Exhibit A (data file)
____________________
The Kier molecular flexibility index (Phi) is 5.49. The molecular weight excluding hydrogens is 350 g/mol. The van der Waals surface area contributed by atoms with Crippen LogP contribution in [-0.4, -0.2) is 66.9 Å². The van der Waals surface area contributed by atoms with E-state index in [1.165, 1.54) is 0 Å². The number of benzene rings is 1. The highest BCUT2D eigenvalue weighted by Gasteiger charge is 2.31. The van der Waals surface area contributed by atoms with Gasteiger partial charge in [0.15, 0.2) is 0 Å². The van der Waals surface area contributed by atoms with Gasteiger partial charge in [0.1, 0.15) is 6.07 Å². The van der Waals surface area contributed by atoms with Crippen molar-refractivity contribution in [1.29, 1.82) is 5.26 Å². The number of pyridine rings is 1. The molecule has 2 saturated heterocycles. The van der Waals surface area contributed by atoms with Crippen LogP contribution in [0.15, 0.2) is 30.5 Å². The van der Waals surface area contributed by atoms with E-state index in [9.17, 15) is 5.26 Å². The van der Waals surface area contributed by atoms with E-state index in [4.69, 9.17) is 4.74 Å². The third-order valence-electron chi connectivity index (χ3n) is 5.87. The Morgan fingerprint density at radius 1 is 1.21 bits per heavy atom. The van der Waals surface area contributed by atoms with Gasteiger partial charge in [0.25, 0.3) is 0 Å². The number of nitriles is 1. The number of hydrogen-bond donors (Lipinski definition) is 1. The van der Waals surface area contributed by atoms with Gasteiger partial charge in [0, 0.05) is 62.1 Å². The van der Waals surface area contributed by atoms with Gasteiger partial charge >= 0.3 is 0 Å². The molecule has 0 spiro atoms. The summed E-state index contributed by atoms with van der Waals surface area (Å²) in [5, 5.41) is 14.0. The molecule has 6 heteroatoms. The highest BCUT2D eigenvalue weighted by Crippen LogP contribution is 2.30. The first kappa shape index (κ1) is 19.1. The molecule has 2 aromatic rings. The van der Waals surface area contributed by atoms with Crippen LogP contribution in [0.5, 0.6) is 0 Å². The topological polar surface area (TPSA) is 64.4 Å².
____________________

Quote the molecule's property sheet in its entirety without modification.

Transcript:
The Kier molecular flexibility index (Phi) is 5.49. The molecular weight excluding hydrogens is 350 g/mol. The van der Waals surface area contributed by atoms with Crippen LogP contribution in [-0.4, -0.2) is 66.9 Å². The van der Waals surface area contributed by atoms with E-state index in [1.165, 1.54) is 0 Å². The number of benzene rings is 1. The highest BCUT2D eigenvalue weighted by Gasteiger charge is 2.31. The van der Waals surface area contributed by atoms with Gasteiger partial charge in [0.15, 0.2) is 0 Å². The van der Waals surface area contributed by atoms with Gasteiger partial charge in [0.1, 0.15) is 6.07 Å². The van der Waals surface area contributed by atoms with Crippen molar-refractivity contribution in [1.29, 1.82) is 5.26 Å². The number of pyridine rings is 1. The molecule has 2 saturated heterocycles. The van der Waals surface area contributed by atoms with Crippen LogP contribution in [0.15, 0.2) is 30.5 Å². The van der Waals surface area contributed by atoms with E-state index in [9.17, 15) is 5.26 Å². The van der Waals surface area contributed by atoms with E-state index in [4.69, 9.17) is 4.74 Å². The third-order valence-electron chi connectivity index (χ3n) is 5.87. The Morgan fingerprint density at radius 1 is 1.21 bits per heavy atom. The van der Waals surface area contributed by atoms with Gasteiger partial charge in [0.25, 0.3) is 0 Å². The number of nitriles is 1. The number of hydrogen-bond donors (Lipinski definition) is 1. The van der Waals surface area contributed by atoms with Gasteiger partial charge in [0, 0.05) is 62.1 Å². The van der Waals surface area contributed by atoms with Gasteiger partial charge >= 0.3 is 0 Å². The molecule has 0 spiro atoms. The summed E-state index contributed by atoms with van der Waals surface area (Å²) in [5, 5.41) is 14.0. The molecule has 6 heteroatoms. The highest BCUT2D eigenvalue weighted by Crippen LogP contribution is 2.30. The first kappa shape index (κ1) is 19.1. The molecule has 2 aromatic rings. The van der Waals surface area contributed by atoms with Crippen LogP contribution in [0.5, 0.6) is 0 Å². The topological polar surface area (TPSA) is 64.4 Å².